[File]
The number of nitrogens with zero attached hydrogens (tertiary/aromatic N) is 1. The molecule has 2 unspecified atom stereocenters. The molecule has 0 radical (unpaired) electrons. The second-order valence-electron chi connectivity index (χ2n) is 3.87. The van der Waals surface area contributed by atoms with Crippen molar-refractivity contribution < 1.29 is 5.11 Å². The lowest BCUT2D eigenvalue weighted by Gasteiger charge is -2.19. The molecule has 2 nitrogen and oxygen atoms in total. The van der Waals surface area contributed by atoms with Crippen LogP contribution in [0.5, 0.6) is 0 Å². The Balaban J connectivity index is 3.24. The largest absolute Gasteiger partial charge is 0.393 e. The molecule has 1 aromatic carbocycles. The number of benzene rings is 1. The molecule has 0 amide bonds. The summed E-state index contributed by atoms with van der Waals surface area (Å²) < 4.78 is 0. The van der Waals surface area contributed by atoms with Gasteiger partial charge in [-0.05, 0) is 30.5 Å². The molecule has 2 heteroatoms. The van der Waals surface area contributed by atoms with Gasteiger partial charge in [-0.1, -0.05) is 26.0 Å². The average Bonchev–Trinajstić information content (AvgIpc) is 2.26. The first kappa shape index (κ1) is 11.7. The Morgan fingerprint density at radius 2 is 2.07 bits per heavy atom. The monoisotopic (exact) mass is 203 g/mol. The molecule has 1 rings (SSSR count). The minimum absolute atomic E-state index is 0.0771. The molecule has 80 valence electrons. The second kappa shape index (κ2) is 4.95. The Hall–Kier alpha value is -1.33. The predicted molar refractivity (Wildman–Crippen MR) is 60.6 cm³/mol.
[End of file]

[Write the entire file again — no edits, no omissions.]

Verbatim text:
The number of nitrogens with zero attached hydrogens (tertiary/aromatic N) is 1. The molecule has 2 unspecified atom stereocenters. The molecule has 0 radical (unpaired) electrons. The second-order valence-electron chi connectivity index (χ2n) is 3.87. The van der Waals surface area contributed by atoms with Crippen molar-refractivity contribution < 1.29 is 5.11 Å². The lowest BCUT2D eigenvalue weighted by Gasteiger charge is -2.19. The molecule has 2 nitrogen and oxygen atoms in total. The van der Waals surface area contributed by atoms with Crippen LogP contribution in [0.5, 0.6) is 0 Å². The Balaban J connectivity index is 3.24. The largest absolute Gasteiger partial charge is 0.393 e. The molecule has 1 aromatic carbocycles. The number of benzene rings is 1. The molecule has 0 amide bonds. The summed E-state index contributed by atoms with van der Waals surface area (Å²) < 4.78 is 0. The van der Waals surface area contributed by atoms with Gasteiger partial charge in [-0.05, 0) is 30.5 Å². The molecule has 2 heteroatoms. The van der Waals surface area contributed by atoms with Gasteiger partial charge in [-0.1, -0.05) is 26.0 Å². The average Bonchev–Trinajstić information content (AvgIpc) is 2.26. The first kappa shape index (κ1) is 11.7. The Morgan fingerprint density at radius 2 is 2.07 bits per heavy atom. The monoisotopic (exact) mass is 203 g/mol. The molecule has 1 rings (SSSR count). The minimum absolute atomic E-state index is 0.0771. The molecule has 80 valence electrons. The second kappa shape index (κ2) is 4.95. The Hall–Kier alpha value is -1.33. The predicted molar refractivity (Wildman–Crippen MR) is 60.6 cm³/mol.